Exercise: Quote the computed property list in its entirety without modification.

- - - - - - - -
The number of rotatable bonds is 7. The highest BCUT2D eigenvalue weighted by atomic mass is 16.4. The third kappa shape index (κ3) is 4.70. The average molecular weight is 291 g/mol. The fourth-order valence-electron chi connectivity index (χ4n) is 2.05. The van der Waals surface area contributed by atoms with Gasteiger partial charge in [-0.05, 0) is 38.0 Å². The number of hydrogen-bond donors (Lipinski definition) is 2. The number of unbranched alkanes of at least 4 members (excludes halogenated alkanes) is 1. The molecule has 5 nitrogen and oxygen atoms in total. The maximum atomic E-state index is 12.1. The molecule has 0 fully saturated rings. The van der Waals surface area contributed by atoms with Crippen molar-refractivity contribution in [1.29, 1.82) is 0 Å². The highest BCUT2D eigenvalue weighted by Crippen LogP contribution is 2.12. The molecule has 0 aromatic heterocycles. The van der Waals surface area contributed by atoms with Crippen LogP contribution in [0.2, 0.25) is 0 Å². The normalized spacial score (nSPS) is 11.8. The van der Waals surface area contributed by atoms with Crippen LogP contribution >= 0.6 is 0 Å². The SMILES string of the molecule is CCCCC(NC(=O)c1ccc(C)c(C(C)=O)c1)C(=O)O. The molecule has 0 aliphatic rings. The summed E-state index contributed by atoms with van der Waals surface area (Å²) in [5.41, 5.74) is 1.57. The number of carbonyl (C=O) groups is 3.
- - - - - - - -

The number of rotatable bonds is 7. The highest BCUT2D eigenvalue weighted by atomic mass is 16.4. The third kappa shape index (κ3) is 4.70. The average molecular weight is 291 g/mol. The fourth-order valence-electron chi connectivity index (χ4n) is 2.05. The van der Waals surface area contributed by atoms with Gasteiger partial charge in [-0.05, 0) is 38.0 Å². The number of hydrogen-bond donors (Lipinski definition) is 2. The number of unbranched alkanes of at least 4 members (excludes halogenated alkanes) is 1. The molecule has 5 nitrogen and oxygen atoms in total. The maximum atomic E-state index is 12.1. The molecule has 0 fully saturated rings. The van der Waals surface area contributed by atoms with Crippen molar-refractivity contribution in [1.29, 1.82) is 0 Å². The highest BCUT2D eigenvalue weighted by Crippen LogP contribution is 2.12. The molecule has 0 aromatic heterocycles. The van der Waals surface area contributed by atoms with Crippen LogP contribution in [0.2, 0.25) is 0 Å². The normalized spacial score (nSPS) is 11.8. The van der Waals surface area contributed by atoms with Crippen LogP contribution >= 0.6 is 0 Å². The SMILES string of the molecule is CCCCC(NC(=O)c1ccc(C)c(C(C)=O)c1)C(=O)O. The molecule has 0 aliphatic rings. The summed E-state index contributed by atoms with van der Waals surface area (Å²) in [5.41, 5.74) is 1.57. The number of carbonyl (C=O) groups is 3.